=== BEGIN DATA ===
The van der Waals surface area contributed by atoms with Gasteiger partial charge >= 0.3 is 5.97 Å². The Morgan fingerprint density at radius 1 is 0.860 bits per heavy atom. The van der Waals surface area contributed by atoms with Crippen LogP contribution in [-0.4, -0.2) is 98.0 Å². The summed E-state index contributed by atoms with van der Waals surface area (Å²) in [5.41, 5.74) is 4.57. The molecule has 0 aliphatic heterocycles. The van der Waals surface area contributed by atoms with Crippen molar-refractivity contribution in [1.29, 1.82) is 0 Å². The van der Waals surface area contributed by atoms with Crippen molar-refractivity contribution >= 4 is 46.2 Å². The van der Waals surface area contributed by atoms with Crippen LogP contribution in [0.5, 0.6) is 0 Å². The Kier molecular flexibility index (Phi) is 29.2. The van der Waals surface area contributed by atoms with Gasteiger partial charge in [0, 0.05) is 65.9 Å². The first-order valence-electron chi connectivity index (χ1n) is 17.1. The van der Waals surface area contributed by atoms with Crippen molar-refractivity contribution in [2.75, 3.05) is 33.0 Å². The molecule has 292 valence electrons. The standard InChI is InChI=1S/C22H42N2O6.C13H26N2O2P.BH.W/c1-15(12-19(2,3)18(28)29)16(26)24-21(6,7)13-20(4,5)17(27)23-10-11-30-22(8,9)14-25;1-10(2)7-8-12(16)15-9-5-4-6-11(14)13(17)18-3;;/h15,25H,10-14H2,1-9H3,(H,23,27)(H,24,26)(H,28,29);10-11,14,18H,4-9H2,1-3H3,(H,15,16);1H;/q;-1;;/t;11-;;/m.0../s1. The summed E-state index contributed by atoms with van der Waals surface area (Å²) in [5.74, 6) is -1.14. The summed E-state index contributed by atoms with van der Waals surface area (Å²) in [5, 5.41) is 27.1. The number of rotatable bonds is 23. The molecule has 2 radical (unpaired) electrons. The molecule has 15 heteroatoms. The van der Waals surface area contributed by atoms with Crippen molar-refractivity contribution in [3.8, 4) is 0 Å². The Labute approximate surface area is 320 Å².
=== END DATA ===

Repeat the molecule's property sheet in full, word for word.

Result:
The van der Waals surface area contributed by atoms with Gasteiger partial charge >= 0.3 is 5.97 Å². The Morgan fingerprint density at radius 1 is 0.860 bits per heavy atom. The van der Waals surface area contributed by atoms with Crippen LogP contribution in [-0.4, -0.2) is 98.0 Å². The summed E-state index contributed by atoms with van der Waals surface area (Å²) in [5.41, 5.74) is 4.57. The molecule has 0 aliphatic heterocycles. The van der Waals surface area contributed by atoms with Crippen molar-refractivity contribution in [1.29, 1.82) is 0 Å². The van der Waals surface area contributed by atoms with Crippen molar-refractivity contribution >= 4 is 46.2 Å². The van der Waals surface area contributed by atoms with Crippen LogP contribution in [0.5, 0.6) is 0 Å². The Kier molecular flexibility index (Phi) is 29.2. The van der Waals surface area contributed by atoms with Gasteiger partial charge in [0, 0.05) is 65.9 Å². The first-order valence-electron chi connectivity index (χ1n) is 17.1. The van der Waals surface area contributed by atoms with Crippen molar-refractivity contribution in [2.75, 3.05) is 33.0 Å². The molecule has 292 valence electrons. The standard InChI is InChI=1S/C22H42N2O6.C13H26N2O2P.BH.W/c1-15(12-19(2,3)18(28)29)16(26)24-21(6,7)13-20(4,5)17(27)23-10-11-30-22(8,9)14-25;1-10(2)7-8-12(16)15-9-5-4-6-11(14)13(17)18-3;;/h15,25H,10-14H2,1-9H3,(H,23,27)(H,24,26)(H,28,29);10-11,14,18H,4-9H2,1-3H3,(H,15,16);1H;/q;-1;;/t;11-;;/m.0../s1. The summed E-state index contributed by atoms with van der Waals surface area (Å²) in [5.74, 6) is -1.14. The summed E-state index contributed by atoms with van der Waals surface area (Å²) in [5, 5.41) is 27.1. The number of rotatable bonds is 23. The molecule has 2 radical (unpaired) electrons. The molecule has 15 heteroatoms. The van der Waals surface area contributed by atoms with Crippen molar-refractivity contribution in [3.8, 4) is 0 Å². The Labute approximate surface area is 320 Å².